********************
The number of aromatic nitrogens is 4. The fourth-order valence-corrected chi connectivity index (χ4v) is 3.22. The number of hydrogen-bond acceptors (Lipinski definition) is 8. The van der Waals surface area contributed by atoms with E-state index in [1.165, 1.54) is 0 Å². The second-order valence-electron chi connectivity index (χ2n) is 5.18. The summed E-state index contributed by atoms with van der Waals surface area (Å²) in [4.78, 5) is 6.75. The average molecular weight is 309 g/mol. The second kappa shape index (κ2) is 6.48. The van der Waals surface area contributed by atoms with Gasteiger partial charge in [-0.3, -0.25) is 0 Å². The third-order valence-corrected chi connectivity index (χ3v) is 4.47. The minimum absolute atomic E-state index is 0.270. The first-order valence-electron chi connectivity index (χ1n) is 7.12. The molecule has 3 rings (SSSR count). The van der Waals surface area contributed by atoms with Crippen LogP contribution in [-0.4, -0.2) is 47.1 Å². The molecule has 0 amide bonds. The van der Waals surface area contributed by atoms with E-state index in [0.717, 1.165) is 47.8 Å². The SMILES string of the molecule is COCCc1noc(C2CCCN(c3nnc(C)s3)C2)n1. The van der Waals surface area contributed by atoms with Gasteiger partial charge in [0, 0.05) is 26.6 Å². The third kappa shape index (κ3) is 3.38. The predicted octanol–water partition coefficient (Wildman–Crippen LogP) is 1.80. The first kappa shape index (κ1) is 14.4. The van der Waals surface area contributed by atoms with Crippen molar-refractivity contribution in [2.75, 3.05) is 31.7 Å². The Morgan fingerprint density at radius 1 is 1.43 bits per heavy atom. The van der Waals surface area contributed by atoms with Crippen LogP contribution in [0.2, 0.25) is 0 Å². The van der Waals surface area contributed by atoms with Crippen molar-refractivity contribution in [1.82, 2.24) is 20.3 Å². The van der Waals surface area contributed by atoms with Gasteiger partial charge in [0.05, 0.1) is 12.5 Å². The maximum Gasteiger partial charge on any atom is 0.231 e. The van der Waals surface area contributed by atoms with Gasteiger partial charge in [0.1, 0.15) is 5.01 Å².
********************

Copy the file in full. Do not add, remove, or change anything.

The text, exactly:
The number of aromatic nitrogens is 4. The fourth-order valence-corrected chi connectivity index (χ4v) is 3.22. The number of hydrogen-bond acceptors (Lipinski definition) is 8. The van der Waals surface area contributed by atoms with E-state index in [1.165, 1.54) is 0 Å². The second-order valence-electron chi connectivity index (χ2n) is 5.18. The summed E-state index contributed by atoms with van der Waals surface area (Å²) in [4.78, 5) is 6.75. The average molecular weight is 309 g/mol. The second kappa shape index (κ2) is 6.48. The van der Waals surface area contributed by atoms with Gasteiger partial charge in [-0.3, -0.25) is 0 Å². The third-order valence-corrected chi connectivity index (χ3v) is 4.47. The minimum absolute atomic E-state index is 0.270. The first-order valence-electron chi connectivity index (χ1n) is 7.12. The molecule has 3 rings (SSSR count). The van der Waals surface area contributed by atoms with Crippen LogP contribution in [-0.4, -0.2) is 47.1 Å². The molecule has 0 amide bonds. The van der Waals surface area contributed by atoms with E-state index in [0.717, 1.165) is 47.8 Å². The SMILES string of the molecule is COCCc1noc(C2CCCN(c3nnc(C)s3)C2)n1. The van der Waals surface area contributed by atoms with Gasteiger partial charge in [0, 0.05) is 26.6 Å². The third kappa shape index (κ3) is 3.38. The predicted octanol–water partition coefficient (Wildman–Crippen LogP) is 1.80. The first kappa shape index (κ1) is 14.4. The van der Waals surface area contributed by atoms with Crippen molar-refractivity contribution in [2.75, 3.05) is 31.7 Å². The Morgan fingerprint density at radius 1 is 1.43 bits per heavy atom. The van der Waals surface area contributed by atoms with Crippen LogP contribution in [0.2, 0.25) is 0 Å². The van der Waals surface area contributed by atoms with Crippen molar-refractivity contribution in [1.82, 2.24) is 20.3 Å². The van der Waals surface area contributed by atoms with Gasteiger partial charge in [0.05, 0.1) is 12.5 Å². The maximum Gasteiger partial charge on any atom is 0.231 e. The van der Waals surface area contributed by atoms with Gasteiger partial charge in [0.1, 0.15) is 5.01 Å².